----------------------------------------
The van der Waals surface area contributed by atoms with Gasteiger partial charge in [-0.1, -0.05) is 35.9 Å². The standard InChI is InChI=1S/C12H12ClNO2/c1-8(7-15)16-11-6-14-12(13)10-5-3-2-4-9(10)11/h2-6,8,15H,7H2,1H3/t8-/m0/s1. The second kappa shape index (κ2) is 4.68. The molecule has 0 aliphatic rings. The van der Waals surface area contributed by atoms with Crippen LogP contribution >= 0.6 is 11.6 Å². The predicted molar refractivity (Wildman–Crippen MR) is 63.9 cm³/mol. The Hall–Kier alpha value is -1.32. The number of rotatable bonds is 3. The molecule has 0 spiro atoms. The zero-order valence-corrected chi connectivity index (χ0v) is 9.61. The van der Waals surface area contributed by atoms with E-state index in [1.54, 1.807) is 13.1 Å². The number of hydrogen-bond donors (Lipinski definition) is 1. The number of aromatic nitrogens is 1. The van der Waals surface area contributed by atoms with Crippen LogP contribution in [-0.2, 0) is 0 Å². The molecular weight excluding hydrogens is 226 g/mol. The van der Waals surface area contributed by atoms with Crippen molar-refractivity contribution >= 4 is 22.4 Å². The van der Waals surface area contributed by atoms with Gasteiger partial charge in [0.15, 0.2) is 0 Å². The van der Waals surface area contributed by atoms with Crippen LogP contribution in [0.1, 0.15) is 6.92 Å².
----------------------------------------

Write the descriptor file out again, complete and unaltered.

The van der Waals surface area contributed by atoms with Gasteiger partial charge in [-0.1, -0.05) is 35.9 Å². The standard InChI is InChI=1S/C12H12ClNO2/c1-8(7-15)16-11-6-14-12(13)10-5-3-2-4-9(10)11/h2-6,8,15H,7H2,1H3/t8-/m0/s1. The second kappa shape index (κ2) is 4.68. The molecule has 0 aliphatic rings. The van der Waals surface area contributed by atoms with Crippen LogP contribution >= 0.6 is 11.6 Å². The predicted molar refractivity (Wildman–Crippen MR) is 63.9 cm³/mol. The Hall–Kier alpha value is -1.32. The number of rotatable bonds is 3. The molecule has 0 spiro atoms. The zero-order valence-corrected chi connectivity index (χ0v) is 9.61. The van der Waals surface area contributed by atoms with E-state index in [1.54, 1.807) is 13.1 Å². The number of hydrogen-bond donors (Lipinski definition) is 1. The number of aromatic nitrogens is 1. The van der Waals surface area contributed by atoms with Crippen LogP contribution in [-0.2, 0) is 0 Å². The molecular weight excluding hydrogens is 226 g/mol. The van der Waals surface area contributed by atoms with Crippen molar-refractivity contribution >= 4 is 22.4 Å². The van der Waals surface area contributed by atoms with Gasteiger partial charge in [0.15, 0.2) is 0 Å². The van der Waals surface area contributed by atoms with Crippen LogP contribution in [0.1, 0.15) is 6.92 Å².